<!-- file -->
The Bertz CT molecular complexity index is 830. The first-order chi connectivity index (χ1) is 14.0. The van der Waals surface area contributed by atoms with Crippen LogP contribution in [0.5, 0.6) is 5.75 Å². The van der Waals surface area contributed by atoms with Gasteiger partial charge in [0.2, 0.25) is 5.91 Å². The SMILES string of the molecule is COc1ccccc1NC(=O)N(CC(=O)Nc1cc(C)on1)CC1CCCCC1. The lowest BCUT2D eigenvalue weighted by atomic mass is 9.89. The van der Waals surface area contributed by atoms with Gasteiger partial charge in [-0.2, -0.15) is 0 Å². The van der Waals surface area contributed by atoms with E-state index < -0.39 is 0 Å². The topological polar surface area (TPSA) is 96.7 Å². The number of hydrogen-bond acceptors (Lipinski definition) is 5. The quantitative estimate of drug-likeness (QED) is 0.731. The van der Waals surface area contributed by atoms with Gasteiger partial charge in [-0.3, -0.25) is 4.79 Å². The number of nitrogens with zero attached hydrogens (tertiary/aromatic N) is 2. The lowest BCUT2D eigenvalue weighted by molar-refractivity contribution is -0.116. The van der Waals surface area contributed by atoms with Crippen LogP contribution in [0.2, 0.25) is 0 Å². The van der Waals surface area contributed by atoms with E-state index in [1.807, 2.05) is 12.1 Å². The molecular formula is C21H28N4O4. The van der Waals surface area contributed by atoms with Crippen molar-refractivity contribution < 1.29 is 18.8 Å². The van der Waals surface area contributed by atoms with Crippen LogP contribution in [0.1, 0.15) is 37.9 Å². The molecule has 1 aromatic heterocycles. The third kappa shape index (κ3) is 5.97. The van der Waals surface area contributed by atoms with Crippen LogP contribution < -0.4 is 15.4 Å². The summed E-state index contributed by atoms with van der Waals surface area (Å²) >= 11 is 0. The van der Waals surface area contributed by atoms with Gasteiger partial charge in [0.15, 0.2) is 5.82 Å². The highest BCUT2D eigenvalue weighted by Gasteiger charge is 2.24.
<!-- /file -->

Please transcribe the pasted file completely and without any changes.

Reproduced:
The Bertz CT molecular complexity index is 830. The first-order chi connectivity index (χ1) is 14.0. The van der Waals surface area contributed by atoms with Crippen LogP contribution in [0.5, 0.6) is 5.75 Å². The van der Waals surface area contributed by atoms with Gasteiger partial charge in [0.2, 0.25) is 5.91 Å². The SMILES string of the molecule is COc1ccccc1NC(=O)N(CC(=O)Nc1cc(C)on1)CC1CCCCC1. The lowest BCUT2D eigenvalue weighted by atomic mass is 9.89. The van der Waals surface area contributed by atoms with Gasteiger partial charge in [-0.2, -0.15) is 0 Å². The van der Waals surface area contributed by atoms with E-state index < -0.39 is 0 Å². The topological polar surface area (TPSA) is 96.7 Å². The number of hydrogen-bond acceptors (Lipinski definition) is 5. The quantitative estimate of drug-likeness (QED) is 0.731. The van der Waals surface area contributed by atoms with Gasteiger partial charge in [-0.3, -0.25) is 4.79 Å². The number of nitrogens with zero attached hydrogens (tertiary/aromatic N) is 2. The lowest BCUT2D eigenvalue weighted by molar-refractivity contribution is -0.116. The van der Waals surface area contributed by atoms with Crippen LogP contribution in [0.2, 0.25) is 0 Å². The van der Waals surface area contributed by atoms with E-state index in [1.807, 2.05) is 12.1 Å². The molecular formula is C21H28N4O4. The van der Waals surface area contributed by atoms with Crippen molar-refractivity contribution < 1.29 is 18.8 Å². The van der Waals surface area contributed by atoms with Crippen LogP contribution in [0.1, 0.15) is 37.9 Å². The molecule has 1 aromatic heterocycles. The third kappa shape index (κ3) is 5.97. The van der Waals surface area contributed by atoms with Crippen LogP contribution < -0.4 is 15.4 Å². The summed E-state index contributed by atoms with van der Waals surface area (Å²) >= 11 is 0. The van der Waals surface area contributed by atoms with Gasteiger partial charge in [0.15, 0.2) is 5.82 Å². The highest BCUT2D eigenvalue weighted by Gasteiger charge is 2.24.